On January 27, Slow Food Miami honors Schwartz at an annual dinner recognizing those who help promote native ingredients. Slow Food Miami president Michele Benesch said, “The Ark of Taste Benefit Dinner is a chance for us to champion our native ingredients and we are proud to be honoring the legacy of Chef Michael Schwartz and his team’s commitment to doing so as a normal course of business.” The dinner, to propose stone crabs as an Ark of Taste heirloom food, is at Paraiso Bay, where Schwartz will open a new restaurant. Michael Schwartz

Tickets are $195 and available at FOOD & FARM 21

Chef Finds New Role in Foraging, Linking Fellow Cooks With Growers by Jan Norris


Fractal broccolini and fresh mushrooms, along with eggplant and peppers, are among farm-fresh products delivered to restaurants by foragers Rod and Peg Smith.


he business of foraging – picking up fresh produce from local farms and delivering it directly to the chefs – is growing as fast as the farm-to-table movement. Rod Smith, co-owner of the foraging company Farms to Chefs in Boynton Beach, says this way of doing business is not really new at all – it’s how farmers and chefs have worked for centuries. “This is old-fashioned, the way we used to do it,” he said. “It’s an old business that’s been reborn – the way it should be.” Farmers used to bring their produce and dairy products and meats to the kitchens of local restaurants, where buying and selling to the chef took place at the back door. The ingredients were fresh-picked, not warehoused, Smith said, and the chef knew the farm and farmer who delivered. The advent of corporate farming and shipping nationwide caused that model to fade as chefs were able to order from any source anywhere in the United States – and globally. A new demand for locally grown products has brought back the old model, however. Farms to Chefs is a company that delivers fresh produce and dairy items straight from local farmers to their clients – chefs at clubs, restaurants and institutions. Smith says his was the first com-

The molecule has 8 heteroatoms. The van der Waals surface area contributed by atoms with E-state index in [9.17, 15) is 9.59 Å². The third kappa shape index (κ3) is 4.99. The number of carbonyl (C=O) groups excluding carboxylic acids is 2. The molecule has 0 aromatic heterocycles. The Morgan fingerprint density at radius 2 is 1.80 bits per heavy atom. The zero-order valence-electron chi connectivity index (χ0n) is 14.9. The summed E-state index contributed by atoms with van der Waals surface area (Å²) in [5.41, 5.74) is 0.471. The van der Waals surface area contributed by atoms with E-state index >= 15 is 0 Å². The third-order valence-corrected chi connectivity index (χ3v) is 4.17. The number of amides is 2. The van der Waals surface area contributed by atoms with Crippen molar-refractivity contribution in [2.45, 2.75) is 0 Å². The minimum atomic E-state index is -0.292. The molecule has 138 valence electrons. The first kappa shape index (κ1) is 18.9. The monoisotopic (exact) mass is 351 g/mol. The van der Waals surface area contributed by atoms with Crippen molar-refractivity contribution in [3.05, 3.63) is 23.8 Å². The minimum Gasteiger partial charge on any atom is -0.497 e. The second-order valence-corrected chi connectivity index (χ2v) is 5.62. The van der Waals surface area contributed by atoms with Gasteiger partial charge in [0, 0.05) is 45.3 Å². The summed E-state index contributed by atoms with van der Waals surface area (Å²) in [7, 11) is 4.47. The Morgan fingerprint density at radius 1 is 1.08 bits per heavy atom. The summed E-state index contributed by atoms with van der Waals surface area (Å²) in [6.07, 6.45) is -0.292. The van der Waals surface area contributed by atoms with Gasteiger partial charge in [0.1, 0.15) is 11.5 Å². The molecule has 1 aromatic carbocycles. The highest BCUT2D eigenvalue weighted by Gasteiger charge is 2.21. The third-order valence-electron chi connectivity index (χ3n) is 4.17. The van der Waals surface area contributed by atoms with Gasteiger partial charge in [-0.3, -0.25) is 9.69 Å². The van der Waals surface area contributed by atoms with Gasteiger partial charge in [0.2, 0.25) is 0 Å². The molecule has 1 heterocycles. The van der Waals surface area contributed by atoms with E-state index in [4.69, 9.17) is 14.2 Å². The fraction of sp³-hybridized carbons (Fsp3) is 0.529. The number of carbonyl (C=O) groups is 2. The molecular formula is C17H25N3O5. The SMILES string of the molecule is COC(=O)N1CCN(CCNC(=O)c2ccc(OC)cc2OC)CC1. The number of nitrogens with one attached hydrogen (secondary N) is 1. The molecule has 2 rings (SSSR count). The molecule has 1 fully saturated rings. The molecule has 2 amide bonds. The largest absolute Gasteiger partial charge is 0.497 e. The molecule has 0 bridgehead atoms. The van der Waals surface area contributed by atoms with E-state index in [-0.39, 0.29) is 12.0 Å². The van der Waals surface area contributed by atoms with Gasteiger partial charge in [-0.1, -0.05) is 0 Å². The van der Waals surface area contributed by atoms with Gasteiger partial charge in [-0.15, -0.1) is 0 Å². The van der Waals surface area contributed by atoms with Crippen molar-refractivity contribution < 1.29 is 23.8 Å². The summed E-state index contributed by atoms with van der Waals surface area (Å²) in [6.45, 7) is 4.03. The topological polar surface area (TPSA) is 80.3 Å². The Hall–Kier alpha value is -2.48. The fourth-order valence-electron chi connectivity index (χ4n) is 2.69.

pany in the area that he knows of to help chefs and local farmers connect directly without a distributor or warehouse in between. Though the foraging business has grown, “there still are not that many of us,” he said. “I just got an email from someone in St. Petersburg wondering if we go over there.” It started back when Smith was a chef, looking around at all the agriculture in the region and wondering why his produce ordered from a distributor was coming from California or Michigan. He said it dawned on him that there was a potential for a successful business connecting local growers and ranchers with other chefs. Smith started the business five years ago. “The first years we were growing slowly,” he said, but he noted his business has increased 300 percent in just three years. “There’s a huge demand. We can’t keep up – the farms are planting twice as much and it’s still not enough,” he said. He says there are several reasons. “The local produce scene is at the top of everyone’s list. People are concerned and want to know where their food is coming from now, and more and more chefs are buying local and putting it on their menu to satisfy the customers.” The prices are sometimes steep-